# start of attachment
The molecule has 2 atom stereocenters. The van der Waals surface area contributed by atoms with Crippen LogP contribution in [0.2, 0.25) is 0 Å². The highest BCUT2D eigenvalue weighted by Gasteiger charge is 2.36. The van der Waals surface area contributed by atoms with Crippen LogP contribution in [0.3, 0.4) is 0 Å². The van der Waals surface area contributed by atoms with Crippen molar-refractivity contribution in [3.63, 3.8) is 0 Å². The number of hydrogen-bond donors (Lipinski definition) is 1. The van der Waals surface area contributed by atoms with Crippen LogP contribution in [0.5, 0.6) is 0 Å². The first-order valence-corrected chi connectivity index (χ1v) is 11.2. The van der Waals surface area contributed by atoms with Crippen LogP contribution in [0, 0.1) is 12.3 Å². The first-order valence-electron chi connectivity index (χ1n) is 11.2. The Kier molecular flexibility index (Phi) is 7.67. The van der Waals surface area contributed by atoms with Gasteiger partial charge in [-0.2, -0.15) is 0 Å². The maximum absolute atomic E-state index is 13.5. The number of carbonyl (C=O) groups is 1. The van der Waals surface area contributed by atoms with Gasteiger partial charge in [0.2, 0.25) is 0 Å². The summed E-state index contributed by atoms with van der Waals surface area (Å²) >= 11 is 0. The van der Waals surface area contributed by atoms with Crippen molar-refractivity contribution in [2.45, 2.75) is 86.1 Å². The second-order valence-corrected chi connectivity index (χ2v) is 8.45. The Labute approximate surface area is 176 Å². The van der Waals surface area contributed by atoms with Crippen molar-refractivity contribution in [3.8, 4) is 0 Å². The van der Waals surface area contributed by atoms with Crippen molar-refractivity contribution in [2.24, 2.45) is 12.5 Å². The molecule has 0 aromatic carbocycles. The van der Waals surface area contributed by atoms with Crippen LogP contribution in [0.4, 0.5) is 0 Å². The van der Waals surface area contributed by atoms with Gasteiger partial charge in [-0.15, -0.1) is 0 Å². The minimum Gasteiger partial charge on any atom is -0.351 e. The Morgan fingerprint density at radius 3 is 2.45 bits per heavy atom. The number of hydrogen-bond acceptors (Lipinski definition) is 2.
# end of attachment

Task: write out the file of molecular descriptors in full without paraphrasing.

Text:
The molecule has 2 atom stereocenters. The van der Waals surface area contributed by atoms with Crippen LogP contribution in [0.2, 0.25) is 0 Å². The highest BCUT2D eigenvalue weighted by Gasteiger charge is 2.36. The van der Waals surface area contributed by atoms with Crippen LogP contribution in [0.3, 0.4) is 0 Å². The van der Waals surface area contributed by atoms with Crippen molar-refractivity contribution in [3.63, 3.8) is 0 Å². The number of hydrogen-bond donors (Lipinski definition) is 1. The van der Waals surface area contributed by atoms with Crippen LogP contribution in [0.5, 0.6) is 0 Å². The first-order valence-corrected chi connectivity index (χ1v) is 11.2. The van der Waals surface area contributed by atoms with Crippen LogP contribution in [0, 0.1) is 12.3 Å². The first-order valence-electron chi connectivity index (χ1n) is 11.2. The Kier molecular flexibility index (Phi) is 7.67. The van der Waals surface area contributed by atoms with Gasteiger partial charge in [-0.2, -0.15) is 0 Å². The maximum absolute atomic E-state index is 13.5. The number of carbonyl (C=O) groups is 1. The van der Waals surface area contributed by atoms with Gasteiger partial charge in [0.2, 0.25) is 0 Å². The summed E-state index contributed by atoms with van der Waals surface area (Å²) >= 11 is 0. The van der Waals surface area contributed by atoms with Crippen molar-refractivity contribution in [2.45, 2.75) is 86.1 Å². The second-order valence-corrected chi connectivity index (χ2v) is 8.45. The Labute approximate surface area is 176 Å². The van der Waals surface area contributed by atoms with Crippen molar-refractivity contribution in [3.8, 4) is 0 Å². The van der Waals surface area contributed by atoms with Crippen molar-refractivity contribution in [2.24, 2.45) is 12.5 Å². The molecule has 0 aromatic carbocycles. The van der Waals surface area contributed by atoms with Crippen LogP contribution in [0.4, 0.5) is 0 Å². The van der Waals surface area contributed by atoms with Gasteiger partial charge in [-0.15, -0.1) is 0 Å². The minimum Gasteiger partial charge on any atom is -0.351 e. The Morgan fingerprint density at radius 3 is 2.45 bits per heavy atom. The number of hydrogen-bond acceptors (Lipinski definition) is 2.